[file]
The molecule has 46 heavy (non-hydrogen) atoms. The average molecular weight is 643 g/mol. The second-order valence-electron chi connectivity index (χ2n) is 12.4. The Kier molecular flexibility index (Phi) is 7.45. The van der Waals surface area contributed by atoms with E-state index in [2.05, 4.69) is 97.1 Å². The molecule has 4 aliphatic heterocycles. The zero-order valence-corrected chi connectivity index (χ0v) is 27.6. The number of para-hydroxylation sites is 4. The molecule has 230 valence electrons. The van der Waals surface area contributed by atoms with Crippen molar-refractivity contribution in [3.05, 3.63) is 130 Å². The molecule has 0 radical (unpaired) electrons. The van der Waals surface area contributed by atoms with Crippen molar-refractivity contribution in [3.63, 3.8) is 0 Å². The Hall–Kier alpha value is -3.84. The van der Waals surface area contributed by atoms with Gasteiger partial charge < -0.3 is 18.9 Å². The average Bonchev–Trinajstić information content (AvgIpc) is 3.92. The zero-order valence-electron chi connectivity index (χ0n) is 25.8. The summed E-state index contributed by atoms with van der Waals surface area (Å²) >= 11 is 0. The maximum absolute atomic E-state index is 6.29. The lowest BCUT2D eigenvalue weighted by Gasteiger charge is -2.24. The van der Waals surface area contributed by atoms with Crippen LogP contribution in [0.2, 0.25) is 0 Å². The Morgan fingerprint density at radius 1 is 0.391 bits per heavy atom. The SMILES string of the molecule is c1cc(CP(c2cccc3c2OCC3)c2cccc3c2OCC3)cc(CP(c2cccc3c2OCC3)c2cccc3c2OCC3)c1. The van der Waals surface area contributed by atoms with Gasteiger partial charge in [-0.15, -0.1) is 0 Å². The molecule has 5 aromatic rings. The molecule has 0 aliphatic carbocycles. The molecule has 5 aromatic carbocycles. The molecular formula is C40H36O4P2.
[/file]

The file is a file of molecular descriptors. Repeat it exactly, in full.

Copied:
The molecule has 46 heavy (non-hydrogen) atoms. The average molecular weight is 643 g/mol. The second-order valence-electron chi connectivity index (χ2n) is 12.4. The Kier molecular flexibility index (Phi) is 7.45. The van der Waals surface area contributed by atoms with E-state index in [2.05, 4.69) is 97.1 Å². The molecule has 4 aliphatic heterocycles. The zero-order valence-corrected chi connectivity index (χ0v) is 27.6. The number of para-hydroxylation sites is 4. The molecule has 230 valence electrons. The van der Waals surface area contributed by atoms with Crippen molar-refractivity contribution in [3.05, 3.63) is 130 Å². The molecule has 0 radical (unpaired) electrons. The van der Waals surface area contributed by atoms with Crippen molar-refractivity contribution in [3.63, 3.8) is 0 Å². The Hall–Kier alpha value is -3.84. The van der Waals surface area contributed by atoms with Gasteiger partial charge < -0.3 is 18.9 Å². The average Bonchev–Trinajstić information content (AvgIpc) is 3.92. The zero-order valence-electron chi connectivity index (χ0n) is 25.8. The summed E-state index contributed by atoms with van der Waals surface area (Å²) >= 11 is 0. The maximum absolute atomic E-state index is 6.29. The lowest BCUT2D eigenvalue weighted by Gasteiger charge is -2.24. The van der Waals surface area contributed by atoms with Crippen LogP contribution in [0.2, 0.25) is 0 Å². The Morgan fingerprint density at radius 1 is 0.391 bits per heavy atom. The SMILES string of the molecule is c1cc(CP(c2cccc3c2OCC3)c2cccc3c2OCC3)cc(CP(c2cccc3c2OCC3)c2cccc3c2OCC3)c1. The van der Waals surface area contributed by atoms with Gasteiger partial charge in [-0.15, -0.1) is 0 Å². The molecule has 5 aromatic rings. The molecule has 0 aliphatic carbocycles. The molecule has 5 aromatic carbocycles. The molecular formula is C40H36O4P2.